1960s Fashion Breakout Trends as Seen on Mad Men

March 29th, 2012

Break out trends

Source: bottom images AMCTV.com

The 1960s fashion is known for an array of key clothing trends, many of which were so groundbreaking for their time that modern fashion wouldn’t be what it is today without them.

Period shows like Mad Men scale the era from its beginning in 1960 through where its current season stands in 1965, showing how popular clothing trends evolved over the years and were gradually adopted into the wardrobes of its Madison Avenue workin’-smokin’-sexin’ female characters.

To honor Mad Men’s continuing popularity and the amazing work of show stylist Janie Bryant, I dug deep into my books on vintage style and clothing to learn what the true “breakout” trends were of the decade’s first half. From pillbox hats to leopard print and mad-for-mod mini ’60s dresses, these were the styles that rocked a woman’s wardrobe because they were such must-have pieces among mainstream America.

<< SHOP NOW: Authentic & awesome 1960s vintage clothing from eBay! 

Keep reading after the jump for pictures of  fashion from Mad Men depicting 6 of the most exciting breakout trends of ’60s clothing, and to learn the fashion history behind why these styles were so popular for their time and how you can wear them today!

The ’60s was known for shaking things up and inspiring many of the clothing styles we wear today!

What’s your favorite outfit as worn on Mad Men? Are you a die hard fan or just discovering the show now?

Let me know in the comments below, or by saying hello on Twitter or Facebook!

xx, SD

 

Pillbox Hats

a scene in mad men where a woman is wearing a pillbox hat

don draper and stewardess in mad men

pillbox hat from '60s as worn on mad men

Source: AMCTV.com

THE TREND: Pillbox hats were historically worn in the military or as ceremonial headgear for religious ceremonies. The hat is rounded and positioned on the top of its wearer’s head, with about 2-3 inches depth so that it adds height to the head.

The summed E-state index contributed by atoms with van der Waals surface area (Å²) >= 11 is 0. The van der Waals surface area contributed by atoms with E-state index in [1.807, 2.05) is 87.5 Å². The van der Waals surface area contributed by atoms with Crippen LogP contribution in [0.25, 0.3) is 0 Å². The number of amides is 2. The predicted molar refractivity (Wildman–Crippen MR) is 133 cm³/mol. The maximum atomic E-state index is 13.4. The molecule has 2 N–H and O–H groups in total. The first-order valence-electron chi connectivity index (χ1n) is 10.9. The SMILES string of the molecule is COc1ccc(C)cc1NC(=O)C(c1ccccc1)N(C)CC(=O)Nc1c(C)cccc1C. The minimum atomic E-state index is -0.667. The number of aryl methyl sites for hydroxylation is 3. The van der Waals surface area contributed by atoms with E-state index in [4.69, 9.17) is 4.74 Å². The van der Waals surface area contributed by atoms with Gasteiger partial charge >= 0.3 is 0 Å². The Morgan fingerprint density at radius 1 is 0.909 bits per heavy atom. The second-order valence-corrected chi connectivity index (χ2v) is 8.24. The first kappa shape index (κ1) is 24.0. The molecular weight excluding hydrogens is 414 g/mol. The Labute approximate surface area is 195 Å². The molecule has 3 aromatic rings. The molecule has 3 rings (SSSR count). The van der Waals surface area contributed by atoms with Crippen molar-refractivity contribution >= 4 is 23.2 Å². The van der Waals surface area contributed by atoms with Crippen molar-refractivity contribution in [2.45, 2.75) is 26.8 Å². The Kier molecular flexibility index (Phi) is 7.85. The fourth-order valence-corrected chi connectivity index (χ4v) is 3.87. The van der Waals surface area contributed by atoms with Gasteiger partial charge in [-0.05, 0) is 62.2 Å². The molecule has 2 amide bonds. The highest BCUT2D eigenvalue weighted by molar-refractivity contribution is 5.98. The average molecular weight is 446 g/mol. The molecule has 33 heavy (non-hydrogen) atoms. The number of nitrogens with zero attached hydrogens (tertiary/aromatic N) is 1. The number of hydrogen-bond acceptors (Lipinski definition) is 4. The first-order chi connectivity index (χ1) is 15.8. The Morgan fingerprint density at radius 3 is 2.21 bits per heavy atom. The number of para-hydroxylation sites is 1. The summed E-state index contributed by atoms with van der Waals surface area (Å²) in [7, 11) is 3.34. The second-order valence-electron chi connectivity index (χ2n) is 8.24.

BREAKOUT MOMENT: While not the inventor of the style itself, Oleg Cassini designed pillbox hats for Jacqueline Onassis Kennedy, who was the United States First Lady from 1960 to 1963.

Her tenure and stylish tastes as First Lady proved influential on the fashion tastes of mainstream America, who embraced her penchant for pillbox hats in the first half of the decade.

FASHION SIGNIFICANCE: As soon as Jackie O wore a pillbox on her perfectly coiffed head, America wanted their own versions of the dainty and delightful hair ornament of their own.

While not a fashion revolutionist, Kennedy introduced stylist new fads like the pillbox and leopard print into the American consciousness thanks to the wardrobe decisions of her private couturier Oleg Cassini.

The pillbox hat would remain a staple piece in the day wardrobe of the smart woman who wanted to appear poised and pretty. While wearing a hat wasn’t a requirement of the day and many women still chose to go hatless, wearing a pillbox hat became a symbol of sophistication for the American female of the ’60s.

pillbox hats as styled by three modern girls

Source: Vintage Vandalizm / Homerun Ballerina / Kennedy Holmes

 

Leopard Print

mad men photo showing leopard print

mad men photo showing leopard print

skirt suit in mad men showing leopard print blouse

Source: AMCTV.com

THE TREND: “Leopard” became a trendy print worn on just about everything from evening lingerie to work-friendly shell tops to faux fur coats and Jackie O pillbox hats.

BREAKOUT MOMENT: Early ’60s fashion icon and America’s political princess Jackie Kennedy wore a real leopard coat during her reign as First Lady, jumpstarting the trend for feline fashion in closets across the US.

Because her couturier Oleg Cassini made her leopard coat from a real (read: live!) leopard, a demand to mimic the style made the animal’s population almost extinct within just a few years.

Today, the sale of both real secondhand and new leopard pieces, as well as other endangered feline cats like jaguar and ocelot, is illegal and subject to punishment by law. Only faux print products can be produced, merchandised and sold.